It’s tough for a quad to manage a day at home solo and still get all our needs met. We have to figure out eating, drinking, turning on the TV, grabbing our laptops, grabbing caffeine, maybe throwing on a sweater and packing a backpack — all with limited dexterity and arm movement, and while sitting well under 5 feet tall. So how do we make that all come together?

My planning starts before my attendant leaves at the end of my morning routine. The first step is to ask myself: what do I need for the day, and what might I need for the day? The next step is to find it, grab it, and put it somewhere easily within reach. The next is to figure out as many “quad tricks” as possible to be OK solo — whether it’s using a toaster oven instead of a toaster, or teabags and a hot water kettle for caffeine (instead of trying unsuccessfully to brew my own coffee or spending $3 at the Starbucks downstairs). Finally, I just have to keep experimenting, learning how to do as much as possible, and building on those lessons to set up a quad-friendly home.

Here are a few of the things that I’ve found work for me, a guy with a C5-6 SCI who has poor dexterity in my right arm and none in my left. Some of them might work great for you as well, depending on your level of disability. So give them a try — and always keep tweaking to maximize your independence.

1. Arrange your space intentionally

No matter what, it’s vital to make sure the layout of your place lets you move around smoothly.

For example, I tend to stay caffeinated by drinking black tea in the living room, parked in front of my TV/monitor set up while I work. I keep a cordless electric kettle and my mug with a teabag in it already set up on the coffee table, rather than in the kitchen where I can’t bring them over to my workspace. I also move the chairs away from the dining room table, so I can easily slide up to get my laptop off of my lap (and back on later). Plenty of other things are arranged so they all flow together for a smooth-running home.

2. Prep lunch ahead of time

When there’s an 8- or 10-hour gap between when one attendant leaves and the other shows up, you’ve got to have a bite to eat at some point. I’ve found a few different ways to get my lunch prepped ahead of time, and it’s always nice to mix them up so things don’t get too monotonous.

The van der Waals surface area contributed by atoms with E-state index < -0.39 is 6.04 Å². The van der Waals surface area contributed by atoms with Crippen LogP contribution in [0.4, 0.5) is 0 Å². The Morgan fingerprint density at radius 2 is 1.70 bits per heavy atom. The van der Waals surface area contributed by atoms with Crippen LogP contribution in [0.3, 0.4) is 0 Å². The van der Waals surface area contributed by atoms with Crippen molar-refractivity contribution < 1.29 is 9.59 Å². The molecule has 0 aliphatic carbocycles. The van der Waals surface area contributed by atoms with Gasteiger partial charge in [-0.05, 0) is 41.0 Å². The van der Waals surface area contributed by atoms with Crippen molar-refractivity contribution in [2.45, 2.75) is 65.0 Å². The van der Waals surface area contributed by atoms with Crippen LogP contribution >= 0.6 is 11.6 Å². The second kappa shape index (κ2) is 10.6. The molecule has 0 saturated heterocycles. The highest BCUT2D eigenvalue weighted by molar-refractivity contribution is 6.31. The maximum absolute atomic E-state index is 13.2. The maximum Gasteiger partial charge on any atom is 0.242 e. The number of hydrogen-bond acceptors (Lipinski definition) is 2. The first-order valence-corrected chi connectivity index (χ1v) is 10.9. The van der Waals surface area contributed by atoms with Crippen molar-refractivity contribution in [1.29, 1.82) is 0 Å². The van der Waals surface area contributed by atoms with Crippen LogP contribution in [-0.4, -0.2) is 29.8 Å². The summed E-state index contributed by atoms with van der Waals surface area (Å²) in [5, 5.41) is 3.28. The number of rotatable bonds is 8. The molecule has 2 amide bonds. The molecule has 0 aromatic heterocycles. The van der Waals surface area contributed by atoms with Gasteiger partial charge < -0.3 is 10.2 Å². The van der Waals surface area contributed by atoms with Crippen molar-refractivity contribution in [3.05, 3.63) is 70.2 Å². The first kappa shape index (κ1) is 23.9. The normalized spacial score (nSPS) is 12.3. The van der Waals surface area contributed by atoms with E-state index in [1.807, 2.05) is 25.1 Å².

For example, sometimes I’ll pop an English muffin with some vegan butter in my toaster oven and leave a plate nearby, with a small cup of nutritional yeast sitting right next. When I get hungry, I’ll hit the toaster button and when everything is done, I open the door, slide the muffin onto the glass, right onto the plate, and sprinkle the topping on with a spoon. And of course, it’s always easy enough to just find food that won’t spoil and doesn’t need heating, and then put it on a plate within reach (maybe on the table without the chairs, and maybe with a fork on the plate).

Just be careful: chips and candy are some of those don’t-spoil no-heating food, but real lunch actually means real lunch.

3. Little mods make a big difference

I’ve found a bunch of little mods and makeshift tools around the apartment that help me do things solo that I otherwise wouldn’t be able to (or at least make things a whole lot easier). That kettle I was talking about earlier? It’s a wireless electric kettle with a huge handle that I can wrap my fingers around, even with no dexterity and just tenodesis. And I always ask my attendant to fill it up in the morning.

Other tricks? Well, the floor lamp in my bedroom has a power button I can’t press, so instead I plugged it into a power strip, taped that to my desk, and flip the switch on the power strip to turn on and off the light. Otherwise it’s all about practicing positioning and whatever types of arm movement you can.

4. Lots of practice

It took a whole bunch of practice to turn the toaster oven’s power dial, but I finally got it down. And maneuvering my wheelchair, grabbing the 12-foot HDMI cable off the TV, plugging that into my laptop on my lap, and backing my wheelchair up next to the coffee table — all using mainly my one good arm with the janky left one barely helping — took a whole bunch of experimenting and practice. But it goes to show that enough practice can make tough jobs possible — so just keep trying.

5. Pack a “ready to go” bag

You may have to leave sometime during the day or there might be some unanticipated issue that pulls you out of the house. It’s important, then, to at least have a bag with things you might need packed up and ready to go, either within reach or hanging right on your chair.

I personally keep my backpack on at all times with the basics: a spare cell phone charger, my folded-up sweatshirt and rain poncho, a few Allen wrenches, and a couple of snacks in case I get hungry when I’m out, plus a five-hour energy bottle. There are even emergency supplies buried way down in the back: some gloves, bathroom supplies, and spare medications. Because who knows what might happen when you’re solo and need to run out.

These tricks and more can make those solo days go that much smoother. It’s always a good call to ask your wheelin’ friends for their tricks getting around the house and getting things done, as well. Trying different tricks can always lead to better things, whether that’s listening for advice or tweaking your own ideas. And no matter what, always remember: practice makes perfect.